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Tags: superabundance | depression

Are We Actually Living in the Best of Times?

the best of times the worst of times
(Whiteisthecolor/Dreamstime.com)

Ralph Benko By Thursday, 06 October 2022 03:37 PM EDT Current | Bio | Archive

Today, two opposed narratives of our world are afoot. One says these are the best of times. The other, the worst of times. (Hat tip to Charles Dickens.)

Prof. Deirdre McCloskey called our era "The Great Enrichment."

Professors Marian L. Tupy and Gale Pooley now give us a great new book, "Superabundance: The Story of Population Growth, Innovation, and Human Flourishing on an Infinitely Bountiful Planet."

It proves ours, despite its flaws, to be the best of times.

That’s the opposite of the gloom prevailing on most cable news and social media. CNN and Fox, Twitter and Facebook, tend to play the role of our century’s comic books.

Great for ratings. But beware fake news.

But the gloom-and-doomsters have an unfair advantage.

Behavioral psychology shows that people trend pessimistic.

One of its founders won the Nobel Prize in economics by proving this!

The old journalistic saw, "if it bleeds it leads," holds.

Meanwhile, NYU professor Scott Galloway recently published "Adrift: America in 100 Charts."

Galloway, a marketing mastermind, is wall-to-wall in the press now.

In his CNN interview he displays one chart showing that Anxiety (21%), Awe (30%) and Anger (34%) are what readers click on.

I relish Galloway, always thought provoking.

His writings have earned a big following. They are full of high octane Menace!

Galloway told Time Magazine recently:

" . . . to be blunt, things are really [major expletive deleted] bad. The dashboard of threats, from inflated asset values to irreversible climate change to armed assaults on government proceedings, is flashing red and getting worse."

Galloway then hedges his bet. "That said, there is also a lot that is going right, and a lot that is promising, and my critics have a point." He aligns himself with the confidence expressed by Ronald Reagan, Abraham Lincoln, and Franklin Roosevelt, among others.

He goes on, "Although it’s out of fashion, I remain an American Exceptionalist. This country really is different, in ways that make it, in words used by presidents too numerous to list, a 'city on a hill,' a beacon for the optimistic and the innovative."

(For this reason I claim Galloway as the "Dark Brandon"of supply-side economics.)

So, who's right?

Professor Jason Furman is the former chair of the White House Council of Economic Advisors. And a former Democratic White House official. He writes that "Superabundance pulls off the remarkable feat of being both exhaustive and entertaining at the same time. It adds a critical piece to the growing canon of books documenting the rapid improvements in the quality of human life.  . . . "

Gloomy Galloway is receiving way more exposure than the joyous Tupy and Pooley.

Why? Because the latter traffic in good news!

They show that we regular folk must work far fewer hours than did our ancestors to afford our necessities and amenities.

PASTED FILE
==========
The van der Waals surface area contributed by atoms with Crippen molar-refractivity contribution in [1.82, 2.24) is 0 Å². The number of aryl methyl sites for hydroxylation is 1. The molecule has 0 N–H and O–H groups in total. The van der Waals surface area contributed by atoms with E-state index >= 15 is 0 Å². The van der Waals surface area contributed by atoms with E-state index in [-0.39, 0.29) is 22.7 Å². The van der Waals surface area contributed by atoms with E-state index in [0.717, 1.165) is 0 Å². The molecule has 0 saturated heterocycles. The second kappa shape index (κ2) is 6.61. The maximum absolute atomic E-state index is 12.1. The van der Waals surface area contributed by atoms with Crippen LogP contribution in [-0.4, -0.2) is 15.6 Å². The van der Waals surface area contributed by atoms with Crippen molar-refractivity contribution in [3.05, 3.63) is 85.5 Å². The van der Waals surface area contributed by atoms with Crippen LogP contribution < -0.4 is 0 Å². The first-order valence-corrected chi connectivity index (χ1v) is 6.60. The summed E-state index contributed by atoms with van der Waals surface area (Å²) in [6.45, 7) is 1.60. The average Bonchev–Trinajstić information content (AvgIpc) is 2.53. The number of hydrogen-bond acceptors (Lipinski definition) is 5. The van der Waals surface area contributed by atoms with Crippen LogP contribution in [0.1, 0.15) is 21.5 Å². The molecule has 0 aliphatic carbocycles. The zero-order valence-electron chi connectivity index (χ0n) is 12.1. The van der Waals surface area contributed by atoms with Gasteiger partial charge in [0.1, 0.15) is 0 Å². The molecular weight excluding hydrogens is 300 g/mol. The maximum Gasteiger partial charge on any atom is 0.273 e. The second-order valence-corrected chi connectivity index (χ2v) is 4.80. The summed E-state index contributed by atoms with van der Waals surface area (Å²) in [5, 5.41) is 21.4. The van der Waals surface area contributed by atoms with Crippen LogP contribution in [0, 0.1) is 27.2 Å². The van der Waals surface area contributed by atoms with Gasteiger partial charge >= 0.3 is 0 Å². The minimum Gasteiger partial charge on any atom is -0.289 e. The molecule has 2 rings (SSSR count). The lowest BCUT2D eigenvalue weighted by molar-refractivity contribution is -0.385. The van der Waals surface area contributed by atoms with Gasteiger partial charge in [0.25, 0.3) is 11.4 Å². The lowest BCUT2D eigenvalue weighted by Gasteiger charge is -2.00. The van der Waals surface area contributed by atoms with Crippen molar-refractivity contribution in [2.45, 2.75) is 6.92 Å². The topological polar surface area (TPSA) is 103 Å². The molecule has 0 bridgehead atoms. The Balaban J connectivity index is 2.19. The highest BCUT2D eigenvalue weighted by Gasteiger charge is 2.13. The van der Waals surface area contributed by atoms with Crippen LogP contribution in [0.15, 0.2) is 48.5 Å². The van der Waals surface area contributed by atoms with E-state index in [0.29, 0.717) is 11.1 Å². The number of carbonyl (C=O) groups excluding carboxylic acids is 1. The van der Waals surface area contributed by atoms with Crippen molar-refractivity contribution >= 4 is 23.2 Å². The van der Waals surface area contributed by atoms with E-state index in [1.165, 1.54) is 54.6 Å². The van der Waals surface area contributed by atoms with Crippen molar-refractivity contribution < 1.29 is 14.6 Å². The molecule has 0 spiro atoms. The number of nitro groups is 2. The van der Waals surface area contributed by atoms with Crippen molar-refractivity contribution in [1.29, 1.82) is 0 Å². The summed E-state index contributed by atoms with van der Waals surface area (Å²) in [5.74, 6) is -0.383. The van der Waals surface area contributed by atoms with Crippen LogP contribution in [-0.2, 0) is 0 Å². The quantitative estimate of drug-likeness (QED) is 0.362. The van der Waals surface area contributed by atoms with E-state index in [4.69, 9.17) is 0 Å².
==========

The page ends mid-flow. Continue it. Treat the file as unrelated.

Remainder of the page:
We can even enjoy luxuries once reserved for kings, princesses and conquerors!

Doubt it?

Prof. William Nordhaus, another Nobel prize winner, showed that in the year 1800 it took five hours of labor to afford to buy one hour of artificial light (back then, from candles or oil lamps).

We can now buy the same amount of illumination from the money we earn in 0.16/sec. That’s more than a 12 million% increase in "the abundance of light!"

Tupy and Pooley prove that such superabundance is actually the norm across an abundance of categories of goods and services.

They, with the late, great Julian Simon, conclude that population growth produces prosperity, not starvation.

And the evidence fully supports that.

My sole quibble with the authors is their use of "time value" as the label for their unit of account. It's correct but too academic for the common ear (like mine).

I have privately observed, to no avail, that calling it "dyne" (from the Greek word for "power") would be easier on the ear and more likely to get widely adopted.

Professors? Consider adapting dyne for dime in this song*, sung by Bing Crosby regarding the Great Depression…. (*"Brother Can You Spare a Dime?" Lyrics by Yip Harburg, music by Jay Gorney.)

Once I built a railroad, made it run

Made it race against time

Once I built a railroad, now it's done

Brother can you spare a “dyne?”

Croon a few bars and see where it takes you.

For me, Tupy and Pooley’s revelation of prosperity runs rings around the gloomy Galloway. Which means it won't "bleed" its way into the mass media.

But now you are in on the Big Reveal. Superabundance deserves its own Nobel Prize in Economics. It’s well worth tracking down and reading.

Don't let the goomsters and gloomsters out there spoil your day.

We live in the best of times.

Ralph Benko, co-author of "The Capitalist Manifesto" and chairman and co-founder of "The Capitalist League," is the founder of The Prosperity Caucus and is an original Kemp-era member of the Supply-Side revolution that propelled the Dow from 814 to its current heights and world GDP from $11T to $94T. Read Ralph Benko's reports — More Here.

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RalphBenko
Ours, despite its flaws, to be the best of times. That’s the opposite of the gloom prevailing on most cable news and social media. CNN and Fox, Twitter and Facebook, tend to play the role of our century’s comic books.
superabundance, depression
854
2022-37-06
Thursday, 06 October 2022 03:37 PM
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